We love family. But we also love competition among family members. It's in our blood to want to be the best or have an edge over that one relative. Bring cooking into the equation and it becomes a battle. Casa Reynoso is a longtime staple in Tempe, cooking up Mexican food made to comfort and welcome us. Robert, son of Tempe owners Antonio and Roberta, has his own Casa Reynoso in a Chandler strip mall. The Reynoso chain is rooted in family ties and started in Globe in 1984, then moved to the Valley with encouragement from Antonio's mother, Salustia.
We set out to find out who would win the battle: the parents or the son?
See also: Battle of the raspados
At each restaurant, we ordered the same dishes: green chili mix chimichanga, combination No. 7 plate, with an enchilada, beef taco and chile relleno, and an ice cream dessert.
In This Corner: Casa Reynoso Tempe
The Setup: You've probably passed this restaurant many times. It's literally tucked in the corner of a Fry's shopping center. The quaint place is filled with Mexican décor, and Mexican music plays in the background. The restaurant has been around since the '80s, so it's not rare to see the servers and cooks catching up with customers, asking how their families are doing.
The Good: First, the green chili mix chimichanga. There was a good balance of meat and sauce in the chimichanga, with most of the flavor coming from the green chili, which had a little kick to it. It came with complimentary guacamole and sour cream on the side, which we loved.
Combination No. 7 was next: A red cheese enchilada, beef taco, chile relleno, and rice and beans on the side. Biting into the chile relleno was like biting into a pocketful of cheese. It was perfect. The breading was not too thick and definitely not drenched in grease. Tender, juicy beef is the way to go. The taco did everything right and didn't last long on our plate. The rice was perfectly seasoned and fresh. We don't like when beans are weighed down with lard, and if these ones were, we couldn't tell because they carried a thin consistency, lending well to the dish.
To top off the meal we ordered fried ice cream, which traditionally is a scoop of ice cream that has been breaded and fried and served with whipped cream and cinnamon on top. Casa Reynoso had cinnamon and whipped cream, but it was deep-fried with shredded coconut. It was a new experience and a technique new to us.
The Bad: Because of the lack of flavor, the pork in the chimichanga didn't do much to elevate the dish.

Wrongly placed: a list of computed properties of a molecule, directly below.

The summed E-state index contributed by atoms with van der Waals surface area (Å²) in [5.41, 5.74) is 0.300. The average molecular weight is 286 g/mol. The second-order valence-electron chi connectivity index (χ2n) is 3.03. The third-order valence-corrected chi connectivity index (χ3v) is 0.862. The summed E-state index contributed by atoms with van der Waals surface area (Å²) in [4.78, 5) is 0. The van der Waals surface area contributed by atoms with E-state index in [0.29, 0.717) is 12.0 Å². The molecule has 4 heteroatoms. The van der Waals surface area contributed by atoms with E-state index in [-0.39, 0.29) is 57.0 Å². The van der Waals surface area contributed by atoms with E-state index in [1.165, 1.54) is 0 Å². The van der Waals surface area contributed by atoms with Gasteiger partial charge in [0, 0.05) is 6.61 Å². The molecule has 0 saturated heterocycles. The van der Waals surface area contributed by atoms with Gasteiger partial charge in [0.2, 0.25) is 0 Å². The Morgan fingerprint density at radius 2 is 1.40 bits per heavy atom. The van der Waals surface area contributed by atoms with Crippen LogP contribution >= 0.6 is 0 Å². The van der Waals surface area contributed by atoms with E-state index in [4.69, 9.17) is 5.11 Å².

We had to give our red enchiladas a dash of salt to give the flavor some oomph. There was only a thin layer of cheese inside, so what we basically got was a tortilla in sauce, garnished with cheese.
With the expectation of a traditional, breaded scoop of ice cream, that's what we wanted. A forewarning would've softened the blow.
In the Other Corner: Chalo's Casa Reynoso Chandler
The Setup: Chalo's is much smaller than his parents' restaurant, with a more casual dining feel, suited for those on a lunch break. It still carries the same atmosphere and attitude of getting to know their customers on a personal level. The maroon walls and dim lighting make it perfect for enjoying your meal in a laid-back setting.
The Good: The chimichanga was all kinds of good. The pork stole the show with its flavor and tenderness and benefited from the green chili mix.
This time, we were satisfied with our enchilada's flavor and stuffing. The red sauce was seasoned well and had bit of spiciness to it, which we loved, and it was full of cheese. The chile relleno's breading was not too thick or greasy. Like the other restaurant, the rice and beans were done just right, with the same consistencies and flavors.
Instead of fried ice cream, the Chandler location serves up an ice cream special -- Nick's Ice Cream Special -- named after a customer. Nothing was fried, but a pile of butter pecan ice cream was served in a cinnamon bowl with whipped cream, honey, sugar and cinnamon on top. It was a collaboration of all things sweet that we love and couldn't find it in ourselves to put the spoon down.
The Bad: The chile relleno seemed deflated, with a small layer of cheese nestled inside. Because the beef was so good at the Tempe location, we hoped the same would stand for this casa, but it was lacking in flavor and juiciness. The chimichanga was a little smaller than the first, but we can live with that.
The Winner: Both locations had some great aspects to their dishes, and some not so great. But the Chandler location takes the prize this time. We loved the enchilada sauce and the pork in the chimichanga. The original Casa Reynoso gave us a new experience when we tried their version of fried ice cream, but some of the components lacked flavor. But both restaurants have friendly and inviting customer service that will keep us coming back.
Keep Phoenix New Times Free... Since we started Phoenix New Times, it has been defined as the free, independent voice of Phoenix, and we would like to keep it that way. Offering our readers free access to incisive coverage of local news, food and culture. Producing stories on everything from political scandals to the hottest new bands, with gutsy reporting, stylish writing, and staffers who've won everything from the Society of Professional Journalists' Sigma Delta Chi feature-writing award to the Casey Medal for Meritorious Journalism. But with local journalism's existence under siege and advertising revenue setbacks having a larger impact, it is important now more than ever for us to rally support behind funding our local journalism. You can help by participating in our "I Support" membership program, allowing us to keep covering Phoenix with no paywalls.